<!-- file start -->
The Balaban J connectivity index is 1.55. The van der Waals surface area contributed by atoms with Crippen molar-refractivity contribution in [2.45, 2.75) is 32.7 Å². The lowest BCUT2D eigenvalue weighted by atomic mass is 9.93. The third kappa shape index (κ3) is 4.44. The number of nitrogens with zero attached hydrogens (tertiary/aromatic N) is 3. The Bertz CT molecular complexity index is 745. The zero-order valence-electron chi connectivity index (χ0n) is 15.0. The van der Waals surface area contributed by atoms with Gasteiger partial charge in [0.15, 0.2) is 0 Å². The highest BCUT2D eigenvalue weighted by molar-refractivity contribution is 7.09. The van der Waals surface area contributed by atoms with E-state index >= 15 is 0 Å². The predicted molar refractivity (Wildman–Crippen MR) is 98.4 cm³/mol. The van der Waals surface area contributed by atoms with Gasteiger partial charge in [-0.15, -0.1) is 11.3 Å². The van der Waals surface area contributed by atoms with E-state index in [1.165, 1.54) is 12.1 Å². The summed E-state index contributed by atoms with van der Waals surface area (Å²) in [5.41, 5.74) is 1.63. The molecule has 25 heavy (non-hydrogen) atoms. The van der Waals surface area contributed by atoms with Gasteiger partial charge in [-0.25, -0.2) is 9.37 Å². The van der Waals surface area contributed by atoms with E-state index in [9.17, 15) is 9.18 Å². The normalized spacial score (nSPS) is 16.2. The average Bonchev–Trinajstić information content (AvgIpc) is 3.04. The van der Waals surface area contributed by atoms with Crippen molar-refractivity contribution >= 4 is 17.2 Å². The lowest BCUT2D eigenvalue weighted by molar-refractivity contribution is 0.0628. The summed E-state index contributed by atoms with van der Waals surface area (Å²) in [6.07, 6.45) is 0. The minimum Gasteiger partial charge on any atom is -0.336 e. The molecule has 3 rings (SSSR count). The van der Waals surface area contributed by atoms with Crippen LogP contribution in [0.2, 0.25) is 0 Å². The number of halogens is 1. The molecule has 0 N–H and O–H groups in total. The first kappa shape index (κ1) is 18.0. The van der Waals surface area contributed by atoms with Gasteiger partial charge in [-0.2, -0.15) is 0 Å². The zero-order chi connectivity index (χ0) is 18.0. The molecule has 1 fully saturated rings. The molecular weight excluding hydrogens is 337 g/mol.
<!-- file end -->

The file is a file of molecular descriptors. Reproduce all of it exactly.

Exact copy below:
The Balaban J connectivity index is 1.55. The van der Waals surface area contributed by atoms with Crippen molar-refractivity contribution in [2.45, 2.75) is 32.7 Å². The lowest BCUT2D eigenvalue weighted by atomic mass is 9.93. The third kappa shape index (κ3) is 4.44. The number of nitrogens with zero attached hydrogens (tertiary/aromatic N) is 3. The Bertz CT molecular complexity index is 745. The zero-order valence-electron chi connectivity index (χ0n) is 15.0. The van der Waals surface area contributed by atoms with Gasteiger partial charge in [0.15, 0.2) is 0 Å². The highest BCUT2D eigenvalue weighted by molar-refractivity contribution is 7.09. The van der Waals surface area contributed by atoms with E-state index >= 15 is 0 Å². The predicted molar refractivity (Wildman–Crippen MR) is 98.4 cm³/mol. The van der Waals surface area contributed by atoms with Gasteiger partial charge in [-0.15, -0.1) is 11.3 Å². The van der Waals surface area contributed by atoms with E-state index in [1.165, 1.54) is 12.1 Å². The summed E-state index contributed by atoms with van der Waals surface area (Å²) in [5.41, 5.74) is 1.63. The molecule has 25 heavy (non-hydrogen) atoms. The van der Waals surface area contributed by atoms with Gasteiger partial charge in [-0.25, -0.2) is 9.37 Å². The van der Waals surface area contributed by atoms with E-state index in [9.17, 15) is 9.18 Å². The normalized spacial score (nSPS) is 16.2. The average Bonchev–Trinajstić information content (AvgIpc) is 3.04. The van der Waals surface area contributed by atoms with Crippen molar-refractivity contribution >= 4 is 17.2 Å². The lowest BCUT2D eigenvalue weighted by molar-refractivity contribution is 0.0628. The summed E-state index contributed by atoms with van der Waals surface area (Å²) in [6.07, 6.45) is 0. The minimum Gasteiger partial charge on any atom is -0.336 e. The molecule has 3 rings (SSSR count). The van der Waals surface area contributed by atoms with Crippen LogP contribution in [0.2, 0.25) is 0 Å². The number of halogens is 1. The molecule has 0 N–H and O–H groups in total. The first kappa shape index (κ1) is 18.0. The van der Waals surface area contributed by atoms with Gasteiger partial charge in [-0.2, -0.15) is 0 Å². The zero-order chi connectivity index (χ0) is 18.0. The molecule has 1 fully saturated rings. The molecular weight excluding hydrogens is 337 g/mol.